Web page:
The crowd’s response is one of conviction. Now when they heard Peter’s message, they were pierced to the heart, and said to Peter and the rest of the apostles, “Brethren, what shall we do?” They did not argue with Peter, or defend themselves, or deny that they had been party to Jesus’ death. They were pierced to the heart, they felt the pain of guilt because what Peter accused them of was true. They had put Jesus to death. And this Jesus had really been sent by God after all, and now His power and message was continuing on through the disciples and the Holy Spirit. So they ask Peter and the rest of the apostles the best question one can ask when convicted of sin, Brethren, what shall we do? They wanted to know how to make it right. Earlier in Acts 2:5, it is noted that this crowd did have “reverent” men in it, despite the fact that they had crucified Jesus. They were deceived, mistaken, blinded by mob mentality and anger, when they called for Jesus’s death (Matt. 27:22-26). But they had sinned nonetheless and wanted to right themselves in God’s eyes. They did not want to linger in their grievous wrongdoing. They are asking Peter, “How do we fix this?”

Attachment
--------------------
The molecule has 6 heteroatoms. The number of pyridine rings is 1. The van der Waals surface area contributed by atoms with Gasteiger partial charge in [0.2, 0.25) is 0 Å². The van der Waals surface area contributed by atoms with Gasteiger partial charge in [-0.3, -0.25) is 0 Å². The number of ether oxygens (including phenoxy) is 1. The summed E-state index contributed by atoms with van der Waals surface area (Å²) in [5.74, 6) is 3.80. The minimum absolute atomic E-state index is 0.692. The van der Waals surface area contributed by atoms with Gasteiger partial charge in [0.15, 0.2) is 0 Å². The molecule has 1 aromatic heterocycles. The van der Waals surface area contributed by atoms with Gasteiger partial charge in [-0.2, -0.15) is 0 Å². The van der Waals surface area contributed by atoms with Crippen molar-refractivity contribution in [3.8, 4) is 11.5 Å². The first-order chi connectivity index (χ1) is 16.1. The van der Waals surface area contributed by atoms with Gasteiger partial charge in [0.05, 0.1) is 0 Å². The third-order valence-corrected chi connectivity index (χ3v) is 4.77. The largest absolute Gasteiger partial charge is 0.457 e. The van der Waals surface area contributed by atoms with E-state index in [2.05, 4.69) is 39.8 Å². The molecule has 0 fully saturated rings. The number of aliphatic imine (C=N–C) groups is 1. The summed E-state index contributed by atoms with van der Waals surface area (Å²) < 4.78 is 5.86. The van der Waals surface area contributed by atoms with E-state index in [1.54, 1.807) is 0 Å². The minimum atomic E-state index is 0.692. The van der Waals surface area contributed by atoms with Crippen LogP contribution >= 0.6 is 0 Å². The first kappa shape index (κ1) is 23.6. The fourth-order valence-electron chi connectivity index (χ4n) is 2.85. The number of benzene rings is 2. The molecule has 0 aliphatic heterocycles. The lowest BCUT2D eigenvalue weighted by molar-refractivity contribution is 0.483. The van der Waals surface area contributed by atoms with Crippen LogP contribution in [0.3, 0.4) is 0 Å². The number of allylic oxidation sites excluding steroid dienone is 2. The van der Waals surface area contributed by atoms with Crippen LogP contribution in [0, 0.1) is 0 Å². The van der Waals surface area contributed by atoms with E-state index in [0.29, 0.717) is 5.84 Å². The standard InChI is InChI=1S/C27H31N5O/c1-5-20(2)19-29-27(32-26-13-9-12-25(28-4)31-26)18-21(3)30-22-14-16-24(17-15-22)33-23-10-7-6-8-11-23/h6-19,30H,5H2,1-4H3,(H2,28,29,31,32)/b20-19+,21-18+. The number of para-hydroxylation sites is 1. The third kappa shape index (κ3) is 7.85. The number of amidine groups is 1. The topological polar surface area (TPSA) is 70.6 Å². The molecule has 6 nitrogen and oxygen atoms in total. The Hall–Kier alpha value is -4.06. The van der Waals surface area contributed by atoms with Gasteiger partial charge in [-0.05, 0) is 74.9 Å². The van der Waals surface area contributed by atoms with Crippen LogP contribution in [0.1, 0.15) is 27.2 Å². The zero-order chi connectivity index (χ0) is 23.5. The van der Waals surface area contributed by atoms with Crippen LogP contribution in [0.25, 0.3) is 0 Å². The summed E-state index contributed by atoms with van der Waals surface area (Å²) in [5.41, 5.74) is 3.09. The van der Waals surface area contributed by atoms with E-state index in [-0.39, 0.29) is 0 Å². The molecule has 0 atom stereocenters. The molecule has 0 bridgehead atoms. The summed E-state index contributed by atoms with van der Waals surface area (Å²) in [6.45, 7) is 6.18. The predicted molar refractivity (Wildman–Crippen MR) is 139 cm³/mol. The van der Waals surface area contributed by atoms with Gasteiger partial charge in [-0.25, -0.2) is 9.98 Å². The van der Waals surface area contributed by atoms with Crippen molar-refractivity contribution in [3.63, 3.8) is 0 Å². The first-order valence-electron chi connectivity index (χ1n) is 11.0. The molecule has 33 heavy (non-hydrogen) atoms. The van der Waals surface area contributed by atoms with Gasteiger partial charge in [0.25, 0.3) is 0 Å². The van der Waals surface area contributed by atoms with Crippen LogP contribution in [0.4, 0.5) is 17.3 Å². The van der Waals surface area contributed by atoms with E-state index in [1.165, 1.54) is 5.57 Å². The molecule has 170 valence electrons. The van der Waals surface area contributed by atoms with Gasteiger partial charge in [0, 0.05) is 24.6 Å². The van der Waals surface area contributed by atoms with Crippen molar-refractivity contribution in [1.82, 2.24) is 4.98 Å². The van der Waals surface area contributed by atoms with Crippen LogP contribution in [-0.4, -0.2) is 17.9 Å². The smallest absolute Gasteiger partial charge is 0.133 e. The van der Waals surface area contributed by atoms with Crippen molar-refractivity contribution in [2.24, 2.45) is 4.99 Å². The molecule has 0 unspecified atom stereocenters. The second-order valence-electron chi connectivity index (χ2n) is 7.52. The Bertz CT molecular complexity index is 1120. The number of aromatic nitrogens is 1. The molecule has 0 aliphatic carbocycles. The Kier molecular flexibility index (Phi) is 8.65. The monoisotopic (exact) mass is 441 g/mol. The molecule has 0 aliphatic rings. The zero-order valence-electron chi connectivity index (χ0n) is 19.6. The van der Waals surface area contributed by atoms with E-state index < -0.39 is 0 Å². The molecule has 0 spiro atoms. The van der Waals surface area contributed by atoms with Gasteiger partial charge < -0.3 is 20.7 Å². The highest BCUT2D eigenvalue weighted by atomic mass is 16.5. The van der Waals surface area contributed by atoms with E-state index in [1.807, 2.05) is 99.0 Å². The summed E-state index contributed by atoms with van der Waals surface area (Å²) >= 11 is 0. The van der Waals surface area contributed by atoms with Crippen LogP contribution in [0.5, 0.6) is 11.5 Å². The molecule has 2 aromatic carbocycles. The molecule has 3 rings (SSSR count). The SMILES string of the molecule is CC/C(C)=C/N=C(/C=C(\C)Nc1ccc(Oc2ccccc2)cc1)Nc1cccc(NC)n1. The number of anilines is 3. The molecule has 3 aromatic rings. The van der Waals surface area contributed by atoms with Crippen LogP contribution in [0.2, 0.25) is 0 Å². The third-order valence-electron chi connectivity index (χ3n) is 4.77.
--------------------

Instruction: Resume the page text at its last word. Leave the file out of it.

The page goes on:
Peter shares the good news of Jesus with them. The whole reason that Jesus had willingly and knowingly come to earth to die. The way to fix it was to fix their entire personhood, from the inside, only by what God could do for them. Peter calls the crowd to Repent, which means to confess that we are not right with God and to turn away from our former way of living, and turn back to God. Following repentance, Peter says that each of you in the crowd should be baptized in the name of Jesus Christ for the forgiveness of your sins; and you will receive the gift of the Holy Spirit. To be baptized in the name of Jesus Christ meant to immerse one’s self into water as a symbol of belonging to Christ. It was a way to show the rest of the world that the person being baptized was a follower of Christ.